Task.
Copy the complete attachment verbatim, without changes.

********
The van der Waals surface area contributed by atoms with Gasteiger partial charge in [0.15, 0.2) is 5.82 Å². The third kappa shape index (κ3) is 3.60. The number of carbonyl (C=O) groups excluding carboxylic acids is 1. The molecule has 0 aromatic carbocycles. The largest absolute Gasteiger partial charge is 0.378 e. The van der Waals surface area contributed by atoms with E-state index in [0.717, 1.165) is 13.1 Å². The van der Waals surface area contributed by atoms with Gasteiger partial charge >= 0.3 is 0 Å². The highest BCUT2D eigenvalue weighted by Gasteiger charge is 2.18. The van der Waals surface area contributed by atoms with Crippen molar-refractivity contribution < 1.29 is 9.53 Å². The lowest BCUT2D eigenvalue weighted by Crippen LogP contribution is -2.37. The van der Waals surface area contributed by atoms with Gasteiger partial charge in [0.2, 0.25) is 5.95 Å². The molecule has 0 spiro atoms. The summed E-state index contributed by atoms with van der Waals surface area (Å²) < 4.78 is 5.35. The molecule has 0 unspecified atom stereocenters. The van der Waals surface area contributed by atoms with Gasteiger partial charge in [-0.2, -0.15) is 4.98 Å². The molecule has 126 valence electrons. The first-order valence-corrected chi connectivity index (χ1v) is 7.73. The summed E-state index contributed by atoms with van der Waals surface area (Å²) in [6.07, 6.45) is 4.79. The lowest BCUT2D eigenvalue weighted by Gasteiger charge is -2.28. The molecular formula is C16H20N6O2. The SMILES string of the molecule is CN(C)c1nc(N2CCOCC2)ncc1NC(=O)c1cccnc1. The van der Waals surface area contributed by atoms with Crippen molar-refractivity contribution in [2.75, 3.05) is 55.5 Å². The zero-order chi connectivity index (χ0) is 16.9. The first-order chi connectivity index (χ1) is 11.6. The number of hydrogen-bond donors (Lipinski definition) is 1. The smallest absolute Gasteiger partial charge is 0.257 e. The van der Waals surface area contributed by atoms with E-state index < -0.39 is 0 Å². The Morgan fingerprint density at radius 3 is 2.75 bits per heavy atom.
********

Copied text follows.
The van der Waals surface area contributed by atoms with Gasteiger partial charge in [0.15, 0.2) is 5.82 Å². The third kappa shape index (κ3) is 3.60. The number of carbonyl (C=O) groups excluding carboxylic acids is 1. The molecule has 0 aromatic carbocycles. The largest absolute Gasteiger partial charge is 0.378 e. The van der Waals surface area contributed by atoms with E-state index in [0.717, 1.165) is 13.1 Å². The van der Waals surface area contributed by atoms with Gasteiger partial charge >= 0.3 is 0 Å². The highest BCUT2D eigenvalue weighted by Gasteiger charge is 2.18. The van der Waals surface area contributed by atoms with Crippen molar-refractivity contribution < 1.29 is 9.53 Å². The lowest BCUT2D eigenvalue weighted by Crippen LogP contribution is -2.37. The van der Waals surface area contributed by atoms with Gasteiger partial charge in [0.2, 0.25) is 5.95 Å². The molecule has 0 spiro atoms. The summed E-state index contributed by atoms with van der Waals surface area (Å²) < 4.78 is 5.35. The molecule has 0 unspecified atom stereocenters. The van der Waals surface area contributed by atoms with Gasteiger partial charge in [-0.2, -0.15) is 4.98 Å². The molecule has 126 valence electrons. The first-order valence-corrected chi connectivity index (χ1v) is 7.73. The summed E-state index contributed by atoms with van der Waals surface area (Å²) in [6.07, 6.45) is 4.79. The lowest BCUT2D eigenvalue weighted by Gasteiger charge is -2.28. The molecular formula is C16H20N6O2. The SMILES string of the molecule is CN(C)c1nc(N2CCOCC2)ncc1NC(=O)c1cccnc1. The van der Waals surface area contributed by atoms with Crippen molar-refractivity contribution in [2.75, 3.05) is 55.5 Å². The zero-order chi connectivity index (χ0) is 16.9. The first-order chi connectivity index (χ1) is 11.6. The number of hydrogen-bond donors (Lipinski definition) is 1. The smallest absolute Gasteiger partial charge is 0.257 e. The van der Waals surface area contributed by atoms with E-state index < -0.39 is 0 Å². The Morgan fingerprint density at radius 3 is 2.75 bits per heavy atom.